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Would Prop. 19 change how state colleges deal with marijuana?

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How would California's controversial ballot measure to legalize recreational marijuana use affect the way the state's universities deal with pot on campus?

Would passage of Proposition 19 portend a future in which, as a recent San Gabriel Valley Tribune editorial suggested, businesses are openly selling pot in your child or grandchild's college dormitory?

Administrators at California State University and the University of California say they have not had any "official" high-level conversations about the possible impact of the initiative on university policies. But others have begun to speculate.  

James Lange, coordinator of alcohol and other drug initiatives at San Diego State University, said the measure, if successful, wouldn't change much about the university's prohibition on pot on campus. But it would significantly change the way the university educates students about marijuana, and it could potentially change the way marijuana-related violations on campus are handled.

Under the initiative [PDF], people 21 years and older would be able to possess or grow marijuana for personal use. But San Diego State University would continue to ban marijuana on campus because the federal government will still define marijuana as an illegal drug, and the school is subject to the federal Drug-Free Schools and Communities Act, Lange said. That law says any university that receives federal funding "must certify that it has adopted and implemented a program to prevent the unlawful possession, use, or distribution of illicit drugs and alcohol by students and employees" or risk losing the federal funding.

University officials could, however, change policy that currently requires police to be involved in every marijuana-related violation, Lange said. Such a change would have to be made at the CSU system level, not the campus level. Other than that, university sanctions for marijuana-related violations would likely remain about the same, he said.

One advocacy group, Students for Sensible Drug Policy, says the measure would bolster the argument that universities in California should treat marijuana violations the same as alcohol violations. The group's national effort to do this has been an uphill battle – what looked like a recent victory at the University of Arkansas was quickly reversed. Even still, advocates are skeptical that they would see changes right away should Proposition 19 pass.

"I think it's unlikely that they'll budge on this issue," said Jon Perri, associate director of Students for Sensible Drug Policy. "If anything was going to influence it, it would be Prop. 19. But it wouldn't be something that would happen immediately; it would take some lobbying from students."

Perri also hopes Proposition 19 would mean fewer students in California would lose federal financial aid as a result of drug convictions. Under a provision of the Higher Education Act, students who get a drug conviction while they're receiving federal financial aid may lose future eligibility for the aid – at least temporarily. A 2006 Los Angeles Times article told the story of Cal State University Fullerton student Marisa Garcia, who missed out on a year of federal financial aid after she was busted for possessing a pipe with marijuana residue.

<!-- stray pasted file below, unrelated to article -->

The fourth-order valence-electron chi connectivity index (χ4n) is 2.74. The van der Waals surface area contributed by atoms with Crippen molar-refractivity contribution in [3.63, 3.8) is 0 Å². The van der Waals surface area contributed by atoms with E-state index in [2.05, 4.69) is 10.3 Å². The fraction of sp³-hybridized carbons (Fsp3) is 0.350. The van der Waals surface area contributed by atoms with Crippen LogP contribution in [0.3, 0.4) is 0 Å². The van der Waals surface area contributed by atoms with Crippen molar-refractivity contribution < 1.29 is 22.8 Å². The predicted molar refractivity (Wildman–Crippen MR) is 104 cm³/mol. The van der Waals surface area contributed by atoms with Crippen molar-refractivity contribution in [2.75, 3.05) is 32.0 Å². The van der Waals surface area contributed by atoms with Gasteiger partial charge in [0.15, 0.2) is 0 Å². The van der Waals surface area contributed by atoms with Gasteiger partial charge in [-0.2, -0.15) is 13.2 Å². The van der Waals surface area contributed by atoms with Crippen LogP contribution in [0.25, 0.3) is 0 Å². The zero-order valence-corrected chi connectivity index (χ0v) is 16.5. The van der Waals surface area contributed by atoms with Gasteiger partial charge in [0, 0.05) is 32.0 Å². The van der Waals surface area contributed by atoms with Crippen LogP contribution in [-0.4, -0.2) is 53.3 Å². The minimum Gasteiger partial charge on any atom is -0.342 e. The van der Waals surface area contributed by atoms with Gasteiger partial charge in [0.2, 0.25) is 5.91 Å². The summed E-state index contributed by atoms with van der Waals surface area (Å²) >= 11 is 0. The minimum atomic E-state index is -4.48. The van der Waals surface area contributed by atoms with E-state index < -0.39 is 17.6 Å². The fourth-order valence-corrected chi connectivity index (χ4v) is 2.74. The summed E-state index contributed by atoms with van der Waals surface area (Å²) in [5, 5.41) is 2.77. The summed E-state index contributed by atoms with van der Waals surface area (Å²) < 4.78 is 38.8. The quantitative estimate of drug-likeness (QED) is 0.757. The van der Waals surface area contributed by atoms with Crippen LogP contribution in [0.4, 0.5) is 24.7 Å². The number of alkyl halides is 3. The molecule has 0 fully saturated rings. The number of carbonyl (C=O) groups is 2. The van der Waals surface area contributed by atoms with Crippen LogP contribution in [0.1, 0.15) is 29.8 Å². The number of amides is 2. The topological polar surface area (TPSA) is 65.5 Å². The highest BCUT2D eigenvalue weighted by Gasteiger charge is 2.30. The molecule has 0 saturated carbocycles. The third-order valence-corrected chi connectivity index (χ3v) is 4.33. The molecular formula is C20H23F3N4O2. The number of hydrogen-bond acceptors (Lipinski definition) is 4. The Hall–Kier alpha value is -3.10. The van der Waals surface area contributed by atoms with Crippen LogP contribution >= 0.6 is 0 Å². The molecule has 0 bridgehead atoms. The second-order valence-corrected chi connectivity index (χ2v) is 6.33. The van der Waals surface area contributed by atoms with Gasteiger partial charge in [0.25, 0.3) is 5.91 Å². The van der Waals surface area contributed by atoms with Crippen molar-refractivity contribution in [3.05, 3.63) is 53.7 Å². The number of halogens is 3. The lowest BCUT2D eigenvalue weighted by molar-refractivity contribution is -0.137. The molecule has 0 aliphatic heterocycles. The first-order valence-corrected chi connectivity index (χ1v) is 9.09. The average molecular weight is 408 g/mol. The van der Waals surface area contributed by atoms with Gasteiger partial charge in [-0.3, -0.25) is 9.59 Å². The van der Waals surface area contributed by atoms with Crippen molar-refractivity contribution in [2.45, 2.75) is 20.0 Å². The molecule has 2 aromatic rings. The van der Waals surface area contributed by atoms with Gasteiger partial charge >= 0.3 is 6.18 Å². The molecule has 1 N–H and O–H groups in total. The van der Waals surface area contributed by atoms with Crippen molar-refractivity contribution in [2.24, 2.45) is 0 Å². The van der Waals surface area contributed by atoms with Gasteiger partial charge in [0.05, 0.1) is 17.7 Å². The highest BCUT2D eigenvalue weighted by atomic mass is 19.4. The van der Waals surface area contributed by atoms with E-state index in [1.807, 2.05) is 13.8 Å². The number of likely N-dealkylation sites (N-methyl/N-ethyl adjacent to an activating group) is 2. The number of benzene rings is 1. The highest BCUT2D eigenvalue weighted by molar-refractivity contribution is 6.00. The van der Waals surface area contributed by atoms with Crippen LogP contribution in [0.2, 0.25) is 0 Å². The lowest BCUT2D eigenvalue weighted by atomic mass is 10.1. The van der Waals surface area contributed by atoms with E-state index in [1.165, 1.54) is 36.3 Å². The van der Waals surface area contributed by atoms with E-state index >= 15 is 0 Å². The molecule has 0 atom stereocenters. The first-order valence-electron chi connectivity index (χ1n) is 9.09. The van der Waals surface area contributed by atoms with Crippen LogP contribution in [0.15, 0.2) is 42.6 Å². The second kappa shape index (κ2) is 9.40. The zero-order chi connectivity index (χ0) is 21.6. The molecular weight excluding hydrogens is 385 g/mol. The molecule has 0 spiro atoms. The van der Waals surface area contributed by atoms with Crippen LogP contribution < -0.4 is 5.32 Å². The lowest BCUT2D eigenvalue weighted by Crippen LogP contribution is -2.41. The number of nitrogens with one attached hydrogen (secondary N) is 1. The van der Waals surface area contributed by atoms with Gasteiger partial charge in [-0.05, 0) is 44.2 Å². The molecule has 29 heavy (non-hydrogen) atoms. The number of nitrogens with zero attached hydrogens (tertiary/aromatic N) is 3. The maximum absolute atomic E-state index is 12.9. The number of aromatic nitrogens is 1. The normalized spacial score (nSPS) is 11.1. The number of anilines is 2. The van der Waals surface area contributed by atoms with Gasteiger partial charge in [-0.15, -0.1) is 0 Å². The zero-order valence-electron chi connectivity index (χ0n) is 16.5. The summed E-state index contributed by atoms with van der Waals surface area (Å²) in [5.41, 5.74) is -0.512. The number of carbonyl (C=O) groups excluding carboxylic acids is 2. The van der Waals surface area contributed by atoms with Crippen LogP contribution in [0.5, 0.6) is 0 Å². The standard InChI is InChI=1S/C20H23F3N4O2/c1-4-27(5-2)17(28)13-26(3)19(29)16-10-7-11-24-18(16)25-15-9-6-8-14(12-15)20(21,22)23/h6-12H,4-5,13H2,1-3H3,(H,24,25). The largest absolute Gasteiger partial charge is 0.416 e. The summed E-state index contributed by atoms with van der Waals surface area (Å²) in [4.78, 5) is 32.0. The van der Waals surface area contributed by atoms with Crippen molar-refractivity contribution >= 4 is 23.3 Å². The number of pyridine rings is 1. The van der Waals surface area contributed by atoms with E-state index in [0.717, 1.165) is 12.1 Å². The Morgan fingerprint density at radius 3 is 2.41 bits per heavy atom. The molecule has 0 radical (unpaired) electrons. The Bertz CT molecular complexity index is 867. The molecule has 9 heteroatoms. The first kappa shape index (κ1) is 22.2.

As for campuses' message to students about pot, Lange believes these would need to change significantly. Rather than a simple "Don't use marijuana; it's illegal" approach, the university would need to talk to students about what it means to be a moderate marijuana user, and steer students clear of impaired driving, for example. These kinds of educational programs would be even more important if local municipalities authorize the sale of marijuana near campus.

Lange is actually teaching an online class on the subject, called "Marijuana Prevention in a Legalized Environment" for health professionals across the country.

The university would also have to get up to speed on what exactly the law allows so that it can educate students on potential legal risks. Under the measure, for example, anyone 21 or older who gives marijuana to someone between the ages of 18 and 21 (hello, traditional college population) would face up to a $1,000 fine and up to six months in jail.

And in case you were wondering, you shouldn't expect to see students legally growing marijuana in their college dorm rooms. Although Proposition 19 allows people 21 and over to grow a small amount pot for personal use, it clearly states that cultivation on rented property depends on approval from the owner – in this case, the university.

"I don't think any dorm – or any university – would allow students to grow their own cannabis in the dorms," Perri said. "I don't see that happening."

 

Filed under: Higher Ed, Daily Report

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mjs123's picture
Vote yess on Proposicion 19 and all yess on medical marijuana. Yes on all pot and all illicit drugs. We wantt all Amerikans to smoke pot. Make it readily availeble to all Amerikan people. Good for thhem and their minds. "Everyone says YES on PROP 19 and YES on medical marijuana." They said, “Turn them all suckers into potheads!!! Bwahaha!” “Sooner or later, the world passes you by. China, India, Japan – all these countries are all thinking about new ways to find clean energy,” Obama said.” WHILE THE AMERICANS ARE LOOKING FOR WAYS TO GET HIGH AND HAVE POT AVAILABLE AT THEIR FINGERTIPS. “You saw countries like China, India and Brazil investing heavily in their education systems and in infrastructure … And where we used to be ranked number one, … we now rank number 12,” President Barack Obama said…” “So , slowly all the things that had made us the most productive country on earth were starting to slip away…,” he said.” “People were anxious about the future of the country, he said, “…then you start thinking, well, maybe we’re not going to be the same land of opportunity 20 years from now or 30 years from now as we were.”" The USA WILL BE THE LAND OF POTHEADS AND STONERS.
wmartin46's picture
Legalizing Marijuana Bad Public Policy